The gardens, allotments, and recreation ground are part of a more general scheme for binding the employees, body and mind, to their employers by keeping them completely under the employers’ control every moment of their lives. Despite their “superior” surroundings, the employees at Bournville are more completely enslaved, and certainly as much exploited, as the workers in the ordinary industrial centres. The form under which the exploitation takes place may differ, but the essence remains. Cadbury, no more than any other capitalist, can get wealth out of the air. It can only be produced by the application of human energy to the nature-given materials. Large subscriptions to various lists and the subsidising of a daily paper can only take place when some section of the working class is being robbed of the results of their applied labour-power. Attempts to “sugar” the pill by building “model” villages and fitting up gymnasiums cannot hide the fact of its being a pill, while, as shown above, the “sugar” is more than compensated for by the increased enslavement of the employees. One does not hear of a union among the workers at Bournville, for, of course, there is no need of such a thing where the worker can speak to his employer personally and place his grievance—or demands—before him first hand ; while, in his isolation, he is wondering what on earth the man working next to him is going to do. Not by misleading the workers into thinking there are “good” and “bad” capitalists, but by showing them that all capitalists and employers can only exist by robbery will the emancipation of the working class be hastened. Only by using their scanty leisure to learn the lesson of Socialism put forward by the S.P.G.B. will they get rid of the superstition that an alteration in the form or methods of exploitation can alter their position. With that lesson learnt the days of Cadbury, Bournville, and Bunkum will be over.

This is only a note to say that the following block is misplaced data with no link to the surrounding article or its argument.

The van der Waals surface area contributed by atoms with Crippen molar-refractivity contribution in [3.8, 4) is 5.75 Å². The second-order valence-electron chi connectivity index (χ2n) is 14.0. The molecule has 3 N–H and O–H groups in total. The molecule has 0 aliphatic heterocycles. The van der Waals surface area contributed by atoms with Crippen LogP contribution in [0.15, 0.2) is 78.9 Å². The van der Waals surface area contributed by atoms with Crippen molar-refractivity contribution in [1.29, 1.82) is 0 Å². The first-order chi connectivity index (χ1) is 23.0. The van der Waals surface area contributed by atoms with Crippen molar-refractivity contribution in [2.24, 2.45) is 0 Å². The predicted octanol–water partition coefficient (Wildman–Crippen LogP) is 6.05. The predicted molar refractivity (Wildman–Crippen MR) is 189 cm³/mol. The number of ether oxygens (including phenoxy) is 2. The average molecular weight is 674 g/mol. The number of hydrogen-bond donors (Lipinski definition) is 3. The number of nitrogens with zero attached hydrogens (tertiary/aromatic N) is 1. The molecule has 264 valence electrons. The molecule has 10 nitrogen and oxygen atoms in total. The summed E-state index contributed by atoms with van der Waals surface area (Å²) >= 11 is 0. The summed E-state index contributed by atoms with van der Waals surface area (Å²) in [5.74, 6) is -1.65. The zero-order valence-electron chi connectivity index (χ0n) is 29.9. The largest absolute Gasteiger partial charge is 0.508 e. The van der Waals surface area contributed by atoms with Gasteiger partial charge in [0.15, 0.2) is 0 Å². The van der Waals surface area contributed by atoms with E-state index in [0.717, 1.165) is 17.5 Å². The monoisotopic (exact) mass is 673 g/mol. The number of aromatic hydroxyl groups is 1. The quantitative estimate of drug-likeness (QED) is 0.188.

Leave a Reply